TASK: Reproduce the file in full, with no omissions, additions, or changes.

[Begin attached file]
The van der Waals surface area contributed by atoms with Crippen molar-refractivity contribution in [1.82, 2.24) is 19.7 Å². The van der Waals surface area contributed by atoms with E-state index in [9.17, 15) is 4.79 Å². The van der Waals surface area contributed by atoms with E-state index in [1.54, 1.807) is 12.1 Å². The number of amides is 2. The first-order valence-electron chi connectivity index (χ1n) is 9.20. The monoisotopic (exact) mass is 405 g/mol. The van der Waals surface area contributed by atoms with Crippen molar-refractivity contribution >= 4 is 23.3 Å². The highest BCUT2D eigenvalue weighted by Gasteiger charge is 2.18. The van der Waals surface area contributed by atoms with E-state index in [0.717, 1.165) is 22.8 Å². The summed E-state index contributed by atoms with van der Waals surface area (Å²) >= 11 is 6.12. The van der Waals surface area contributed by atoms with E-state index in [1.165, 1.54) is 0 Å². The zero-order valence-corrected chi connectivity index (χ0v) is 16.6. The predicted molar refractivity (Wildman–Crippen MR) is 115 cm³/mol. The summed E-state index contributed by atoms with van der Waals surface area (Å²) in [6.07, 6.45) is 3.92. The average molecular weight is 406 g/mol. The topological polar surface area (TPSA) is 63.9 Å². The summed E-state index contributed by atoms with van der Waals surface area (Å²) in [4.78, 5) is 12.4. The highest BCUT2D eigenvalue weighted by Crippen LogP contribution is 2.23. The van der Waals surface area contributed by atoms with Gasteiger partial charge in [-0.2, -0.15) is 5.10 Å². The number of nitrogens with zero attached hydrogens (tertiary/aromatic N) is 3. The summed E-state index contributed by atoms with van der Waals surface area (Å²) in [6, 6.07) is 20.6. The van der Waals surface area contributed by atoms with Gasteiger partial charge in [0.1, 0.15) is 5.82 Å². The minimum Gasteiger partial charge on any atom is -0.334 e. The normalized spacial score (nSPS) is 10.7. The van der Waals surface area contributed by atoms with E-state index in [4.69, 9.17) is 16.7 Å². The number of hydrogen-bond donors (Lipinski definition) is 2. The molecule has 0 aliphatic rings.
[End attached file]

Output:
The van der Waals surface area contributed by atoms with Crippen molar-refractivity contribution in [1.82, 2.24) is 19.7 Å². The van der Waals surface area contributed by atoms with E-state index in [9.17, 15) is 4.79 Å². The van der Waals surface area contributed by atoms with E-state index in [1.54, 1.807) is 12.1 Å². The number of amides is 2. The first-order valence-electron chi connectivity index (χ1n) is 9.20. The monoisotopic (exact) mass is 405 g/mol. The van der Waals surface area contributed by atoms with Crippen molar-refractivity contribution >= 4 is 23.3 Å². The highest BCUT2D eigenvalue weighted by Gasteiger charge is 2.18. The van der Waals surface area contributed by atoms with E-state index in [0.717, 1.165) is 22.8 Å². The summed E-state index contributed by atoms with van der Waals surface area (Å²) >= 11 is 6.12. The van der Waals surface area contributed by atoms with E-state index in [1.165, 1.54) is 0 Å². The zero-order valence-corrected chi connectivity index (χ0v) is 16.6. The predicted molar refractivity (Wildman–Crippen MR) is 115 cm³/mol. The summed E-state index contributed by atoms with van der Waals surface area (Å²) in [6.07, 6.45) is 3.92. The average molecular weight is 406 g/mol. The topological polar surface area (TPSA) is 63.9 Å². The summed E-state index contributed by atoms with van der Waals surface area (Å²) in [4.78, 5) is 12.4. The highest BCUT2D eigenvalue weighted by Crippen LogP contribution is 2.23. The van der Waals surface area contributed by atoms with Gasteiger partial charge in [-0.2, -0.15) is 5.10 Å². The number of nitrogens with zero attached hydrogens (tertiary/aromatic N) is 3. The summed E-state index contributed by atoms with van der Waals surface area (Å²) in [6, 6.07) is 20.6. The van der Waals surface area contributed by atoms with Gasteiger partial charge in [0.1, 0.15) is 5.82 Å². The minimum Gasteiger partial charge on any atom is -0.334 e. The normalized spacial score (nSPS) is 10.7. The van der Waals surface area contributed by atoms with E-state index in [4.69, 9.17) is 16.7 Å². The number of hydrogen-bond donors (Lipinski definition) is 2. The molecule has 0 aliphatic rings.